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Showing 1-2 of 2 reviews(3 star). Show all reviews
on March 15, 2004
What a good book this might have been. It isn't an awful book but it could have been so much better. The premise of the book is to take the "Pet Store" and improve it by using several open source tools. The first part of the book discusses each of the tools with brief explanations and sample code. The second part takes us through the development process showing how to use the tools that were discussed earlier.
The good parts of the book are mostly in the second half. The authors apply each of the tools, explain test-driven development, demonstrate how and when to refactor code, etc. The integration of the different tools is made naturally so that it doesn't seem that the authors are trying to squeeze a tool in just to demonstrate it. The bad parts: this book desperately needs editing, both technical and for grammar. It is very distracting to see so much improper English usage including run on sentences, sentence fragments, and noun-verb disagreement. On the technical side, there are so many errors in the code that I doubt very much will actually compile, let alone run. Typical errors include methods declaring to return a value and not returning anything, closing files before they are used, and using variables that are not declared.
If you are interested in the technologies discussed and can debug the code in the book, there is a good amount of value. But it could have been so much better.
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on November 30, 2003
While I'm sure given there will be a real 5 star love-fest here, on, javablogs, et al, this book lacks the "quality without a name" I'd expect from the authors.
Example: the grammer in the first sentence of the first chapter is off. Surely a few people read the sentence? Second example, the code on page 24 (the jUnit chapter no less!!) obviously would not compile. There are many other examples of outright errors, and it's too bad some newcomers to Java and/or these tools will be left scratching their heads. Blame this on the editors all you like, but at the end of the day I found it incredibly annoying.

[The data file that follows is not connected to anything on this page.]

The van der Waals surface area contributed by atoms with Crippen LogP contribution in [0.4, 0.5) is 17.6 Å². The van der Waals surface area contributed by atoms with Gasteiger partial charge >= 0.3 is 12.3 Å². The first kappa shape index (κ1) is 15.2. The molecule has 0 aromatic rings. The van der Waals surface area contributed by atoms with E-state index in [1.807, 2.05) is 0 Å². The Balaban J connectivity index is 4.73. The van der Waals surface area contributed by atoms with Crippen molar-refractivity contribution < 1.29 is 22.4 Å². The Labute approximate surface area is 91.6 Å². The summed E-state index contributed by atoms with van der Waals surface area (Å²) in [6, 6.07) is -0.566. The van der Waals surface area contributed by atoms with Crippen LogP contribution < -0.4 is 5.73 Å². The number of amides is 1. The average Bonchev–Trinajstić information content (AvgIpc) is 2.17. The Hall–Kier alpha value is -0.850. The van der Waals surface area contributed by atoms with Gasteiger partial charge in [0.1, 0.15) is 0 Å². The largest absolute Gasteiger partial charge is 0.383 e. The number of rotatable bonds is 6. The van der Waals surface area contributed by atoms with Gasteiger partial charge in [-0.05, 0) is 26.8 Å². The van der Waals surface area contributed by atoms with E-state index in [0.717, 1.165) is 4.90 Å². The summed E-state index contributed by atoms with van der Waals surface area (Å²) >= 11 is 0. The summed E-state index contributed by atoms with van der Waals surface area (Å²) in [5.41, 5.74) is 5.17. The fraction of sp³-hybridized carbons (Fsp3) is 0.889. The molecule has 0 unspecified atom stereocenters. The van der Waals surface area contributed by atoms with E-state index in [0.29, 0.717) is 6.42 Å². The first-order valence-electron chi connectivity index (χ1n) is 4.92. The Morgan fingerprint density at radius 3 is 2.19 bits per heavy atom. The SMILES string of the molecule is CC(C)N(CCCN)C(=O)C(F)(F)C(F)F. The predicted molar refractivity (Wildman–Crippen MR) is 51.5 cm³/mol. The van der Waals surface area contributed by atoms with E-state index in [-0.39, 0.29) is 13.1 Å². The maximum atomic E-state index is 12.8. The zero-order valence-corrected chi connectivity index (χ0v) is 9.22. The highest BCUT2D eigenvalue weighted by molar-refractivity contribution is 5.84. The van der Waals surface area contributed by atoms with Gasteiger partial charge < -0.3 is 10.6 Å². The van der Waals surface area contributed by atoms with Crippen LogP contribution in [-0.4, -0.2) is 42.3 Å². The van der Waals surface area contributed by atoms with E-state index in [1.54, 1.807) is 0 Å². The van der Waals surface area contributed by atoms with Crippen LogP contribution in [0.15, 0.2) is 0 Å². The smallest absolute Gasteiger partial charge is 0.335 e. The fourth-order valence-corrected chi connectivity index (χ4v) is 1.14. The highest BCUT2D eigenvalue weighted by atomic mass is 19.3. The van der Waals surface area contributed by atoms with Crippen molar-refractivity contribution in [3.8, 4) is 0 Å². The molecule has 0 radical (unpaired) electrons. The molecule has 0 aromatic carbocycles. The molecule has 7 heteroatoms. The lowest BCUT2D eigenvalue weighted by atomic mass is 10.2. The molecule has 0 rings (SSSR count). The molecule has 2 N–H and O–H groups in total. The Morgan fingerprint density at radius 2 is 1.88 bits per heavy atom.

Add to this a Hibernate chapter that is littered with either awkward or poor grammer (was the primary author not an English speaker?), and a sort of smug undertone throughout the book (at one point in the jUnit chapter, they say of the api "Be thankful there's not a lot to learn." Guess what guys? There are plenty of people who are just as smart as you are).
More often than once, this book reminded me of the opensymphony project, some components of which are used in the book: some good ideas, some great, but a lack of attention to detail and unnecessary condescension.
The other problem with the book is the content, although it's a much less significant problem than the poor writing. While the content is pretty good, there's nothing here that's not in the docs for each project already, and Kent Beck's Test Driven Development is a much more lucid explanation of that topic.
As far as petsoar, the app they develop at the end of the book, goes...*yawn*.
I expected more...
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